How to Refinish Your Floors the Hard Way | Part II
Well. After burning the midnight oil for a week straight, the floors were finally done. And we were T-I-R-E-D. But honestly, they were totally worth all of the sweat, back aching, hunching over, being covered in dust from head to toe, 40 rounds of vacuuming, and wearing crazy respirators which got a lot of stares from our new neighbors. Seriously. They look SO much better.
Last week, I shared with you guys our sanding process (and mistakes), but now for the fun part. The stain!
We knew we wanted to go dark, but not too dark that you wouldn’t be able to see the grain of the wood. I didn’t want them to look painted, you know? We originally wanted to use a water-based stain, but unfortunately they didn’t have enough quarts in the color we wanted so we had to opt for Plan B: oil-based stain. So we picked up 1 quart per 275sf, and two gallons of oil-based polyurethane.
Before applying the stain, I went through each room thoroughly vacuuming the floors (and walls!!) and dusting every surface with a microfiber cloth (several times). We didn’t want a single spec of dust to mix in with the stain. I even wore towels over my shoes so that I didn’t track anything onto the floors.
We were a little nervous about applying the stain, and how long to let it sit, so we tested it out in a closet first. We took turns brushing it on with a 3″ brush in small 3ft sections. We made sure that the entire area was thoroughly covered with stain, then let it sit for 1 minute.
We told you it was dark.
Just kidding. After the 1 minute mark was up we took a t-shirt (from a huge bulk bag we picked up.. and definitely went through the entire pack of 100 cut up shirts) and wiped it up with the direction of the grain, revealing this loveliness.
It was a little lighter that we had hoped so on the second run we let it sit for 2 minutes.
We continued this method following each patch of fresh stain along the grain of the wood, that way we could blend it better, and as it dried the new row would start along the planks of wood creating nice straight rows that blended seamlessly. It took forever.
You can see how we worked our way back toward the exit of the room. No one stains baby in the corner.
As you can see it’s a little rough looking without having the polyurethane, very rustic. The wood had some previous damage that we just couldn’t sand out, like that dark spot on the right side of the guest room (below). There were also several boards that just appeared darker, which was completely out of our control.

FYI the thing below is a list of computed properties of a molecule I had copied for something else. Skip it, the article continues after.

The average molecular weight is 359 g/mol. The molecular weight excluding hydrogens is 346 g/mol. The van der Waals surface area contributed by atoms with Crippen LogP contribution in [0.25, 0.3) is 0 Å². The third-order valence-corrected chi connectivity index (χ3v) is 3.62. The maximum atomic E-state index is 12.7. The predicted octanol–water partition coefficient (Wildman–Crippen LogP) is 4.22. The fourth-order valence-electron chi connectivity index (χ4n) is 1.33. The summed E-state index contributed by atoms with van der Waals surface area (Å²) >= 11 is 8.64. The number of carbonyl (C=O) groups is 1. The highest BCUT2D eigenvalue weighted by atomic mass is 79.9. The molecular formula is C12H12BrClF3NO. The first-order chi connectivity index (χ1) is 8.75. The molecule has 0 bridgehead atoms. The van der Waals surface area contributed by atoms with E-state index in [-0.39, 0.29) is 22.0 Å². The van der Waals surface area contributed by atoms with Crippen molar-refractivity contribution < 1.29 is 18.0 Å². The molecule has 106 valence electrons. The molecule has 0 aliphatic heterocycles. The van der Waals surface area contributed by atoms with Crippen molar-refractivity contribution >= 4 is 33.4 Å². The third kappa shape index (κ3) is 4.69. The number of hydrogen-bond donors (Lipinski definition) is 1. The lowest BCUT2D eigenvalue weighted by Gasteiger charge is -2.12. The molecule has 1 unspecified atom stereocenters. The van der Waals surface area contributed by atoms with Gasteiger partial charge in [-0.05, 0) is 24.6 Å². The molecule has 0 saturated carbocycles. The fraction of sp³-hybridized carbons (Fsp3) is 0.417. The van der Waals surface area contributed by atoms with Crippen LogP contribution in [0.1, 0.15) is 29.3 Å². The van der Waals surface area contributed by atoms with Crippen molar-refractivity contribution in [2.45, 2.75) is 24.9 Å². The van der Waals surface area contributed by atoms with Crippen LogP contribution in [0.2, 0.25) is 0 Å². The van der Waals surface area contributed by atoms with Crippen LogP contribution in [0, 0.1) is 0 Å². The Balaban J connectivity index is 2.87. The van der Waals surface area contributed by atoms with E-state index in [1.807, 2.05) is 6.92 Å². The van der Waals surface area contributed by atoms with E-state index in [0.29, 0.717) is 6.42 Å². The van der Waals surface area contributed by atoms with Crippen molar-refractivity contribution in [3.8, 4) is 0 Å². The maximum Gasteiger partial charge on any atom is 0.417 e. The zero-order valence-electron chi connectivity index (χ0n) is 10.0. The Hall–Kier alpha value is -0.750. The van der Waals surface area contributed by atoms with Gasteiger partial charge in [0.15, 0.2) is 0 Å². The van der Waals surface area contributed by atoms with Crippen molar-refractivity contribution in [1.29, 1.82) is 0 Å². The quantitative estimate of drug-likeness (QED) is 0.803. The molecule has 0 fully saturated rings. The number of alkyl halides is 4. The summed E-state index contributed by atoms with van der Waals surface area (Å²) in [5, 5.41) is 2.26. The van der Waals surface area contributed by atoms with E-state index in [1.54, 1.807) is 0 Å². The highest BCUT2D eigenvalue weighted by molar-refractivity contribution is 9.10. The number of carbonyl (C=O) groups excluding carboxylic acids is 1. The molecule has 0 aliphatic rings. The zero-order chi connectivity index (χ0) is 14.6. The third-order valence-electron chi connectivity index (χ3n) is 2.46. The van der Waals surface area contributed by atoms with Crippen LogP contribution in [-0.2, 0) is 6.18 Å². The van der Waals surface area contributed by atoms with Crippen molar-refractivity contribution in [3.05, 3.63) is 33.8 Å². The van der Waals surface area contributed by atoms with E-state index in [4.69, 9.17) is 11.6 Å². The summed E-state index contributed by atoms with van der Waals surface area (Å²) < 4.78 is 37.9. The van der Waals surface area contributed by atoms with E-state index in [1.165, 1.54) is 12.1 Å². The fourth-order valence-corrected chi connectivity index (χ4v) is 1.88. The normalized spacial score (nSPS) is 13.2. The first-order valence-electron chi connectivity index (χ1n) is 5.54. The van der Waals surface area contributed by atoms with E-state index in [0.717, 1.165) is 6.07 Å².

But we really like how it sort of just adds to the charm and character of an older home.
Once all of the stain was laid down, and we let it cure for 24 hours, I went back through and thoroughly cleaned each room using my same method (and my same cool towel shoes).
And no, that isn’t stain on the walls, we had pulled up the quarter-round trim before sanding, and it peeled the paint up on the baseboards. But we aren’t really worried about it since we definitely plan to paint all of the trim with a fresh coat of white ASAP.
After cleaning, it was time for the part that we dreaded the most. The polyurethane. This part just made me so nervous because once it’s down, there is no turning back. We decided to choose a satin finish so that it wasn’t too glossy and wet looking (like a basketball court). The satin has a nice subtle sort of waxy sheen that really warms up the room.
We poured the poly into a watering can, and used a lambskin applicator working it in row by row the full length of each room. We used a pretty OCD method for each row: zigzag to the right, zigzag to the left, squeegee at a 45 degree angle to the right, then squeegee to the left, then squeegee back and forth along the grain of the wood to finish before moving onto the next row. This really helped to work the poly into the floor nice and even and thin. You don’t want it too thick because it will never dry, or dry inconsistently creating bumps and bubbles. The beauty of this poly is that it self levels as it dries, creating a nice even coat (like nail polish or oil-based paint).
Above you can see the difference between the side with poly and the side with just stain.
Obviously the poly is still wet in the above photos, it won't be that shiny once it dries. Once we finished one room (making sure to have a safe exit) we moved to the next, repeating the same method for each room.
We let the first coat cure for 8 hours before applying the second (using the same exact method).
Above you can see the nice satin finish (on the right) once the poly has cured vs. the freshly applied second coat of poly (on the left). See how much softer it is? So smooth!
We let the second coat dry for 6 hours and then applied the third and final coat to each room.
I realized that there are a lot of photos of Derek doing the dirty work, but I promise I did just as much poly-ing. So. Let that be on the record.
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Although this was probably (by far) the hardest project I’ve ever taken on, there is no feeling like having that sense of accomplishment after taking on a new adventure neither of us had any experience in, and finishing it through together. Even though we did stay up until 3am more than once during the work week, and spent two entire weekends breaking our backs. It was very much worth it in the end. This place quickly started to feel like our home.